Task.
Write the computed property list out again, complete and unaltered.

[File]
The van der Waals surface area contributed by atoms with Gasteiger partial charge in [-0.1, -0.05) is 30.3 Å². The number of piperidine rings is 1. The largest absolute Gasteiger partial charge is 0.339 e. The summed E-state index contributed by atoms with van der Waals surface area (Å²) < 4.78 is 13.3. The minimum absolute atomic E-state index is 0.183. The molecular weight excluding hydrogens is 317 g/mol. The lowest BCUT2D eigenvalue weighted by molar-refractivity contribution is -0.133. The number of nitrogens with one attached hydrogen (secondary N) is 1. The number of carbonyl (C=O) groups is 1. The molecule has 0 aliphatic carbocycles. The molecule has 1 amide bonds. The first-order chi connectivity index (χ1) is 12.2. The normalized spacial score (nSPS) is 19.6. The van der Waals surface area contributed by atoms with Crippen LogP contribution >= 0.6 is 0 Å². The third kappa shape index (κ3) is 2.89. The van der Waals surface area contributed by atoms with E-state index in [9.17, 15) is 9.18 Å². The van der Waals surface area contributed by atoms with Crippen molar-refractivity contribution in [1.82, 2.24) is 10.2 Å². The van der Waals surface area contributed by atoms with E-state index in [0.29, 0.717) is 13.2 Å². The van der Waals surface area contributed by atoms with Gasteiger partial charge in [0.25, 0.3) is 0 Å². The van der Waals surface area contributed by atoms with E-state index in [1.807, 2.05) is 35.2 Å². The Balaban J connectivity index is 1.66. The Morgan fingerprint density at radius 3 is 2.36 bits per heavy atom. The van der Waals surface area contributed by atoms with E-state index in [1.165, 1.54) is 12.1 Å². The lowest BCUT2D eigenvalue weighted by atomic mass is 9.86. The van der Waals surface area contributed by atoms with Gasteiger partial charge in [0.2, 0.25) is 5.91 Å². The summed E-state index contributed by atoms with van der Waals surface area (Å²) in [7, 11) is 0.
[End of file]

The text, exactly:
The van der Waals surface area contributed by atoms with Gasteiger partial charge in [-0.1, -0.05) is 30.3 Å². The number of piperidine rings is 1. The largest absolute Gasteiger partial charge is 0.339 e. The summed E-state index contributed by atoms with van der Waals surface area (Å²) < 4.78 is 13.3. The minimum absolute atomic E-state index is 0.183. The molecular weight excluding hydrogens is 317 g/mol. The lowest BCUT2D eigenvalue weighted by molar-refractivity contribution is -0.133. The number of nitrogens with one attached hydrogen (secondary N) is 1. The number of carbonyl (C=O) groups is 1. The molecule has 0 aliphatic carbocycles. The molecule has 1 amide bonds. The first-order chi connectivity index (χ1) is 12.2. The normalized spacial score (nSPS) is 19.6. The van der Waals surface area contributed by atoms with Crippen LogP contribution >= 0.6 is 0 Å². The third kappa shape index (κ3) is 2.89. The van der Waals surface area contributed by atoms with E-state index in [9.17, 15) is 9.18 Å². The van der Waals surface area contributed by atoms with Crippen molar-refractivity contribution in [1.82, 2.24) is 10.2 Å². The van der Waals surface area contributed by atoms with E-state index in [0.29, 0.717) is 13.2 Å². The van der Waals surface area contributed by atoms with Gasteiger partial charge in [0.25, 0.3) is 0 Å². The van der Waals surface area contributed by atoms with E-state index in [1.807, 2.05) is 35.2 Å². The Balaban J connectivity index is 1.66. The Morgan fingerprint density at radius 3 is 2.36 bits per heavy atom. The van der Waals surface area contributed by atoms with E-state index in [1.165, 1.54) is 12.1 Å². The lowest BCUT2D eigenvalue weighted by atomic mass is 9.86. The van der Waals surface area contributed by atoms with Gasteiger partial charge in [0.2, 0.25) is 5.91 Å². The summed E-state index contributed by atoms with van der Waals surface area (Å²) in [7, 11) is 0.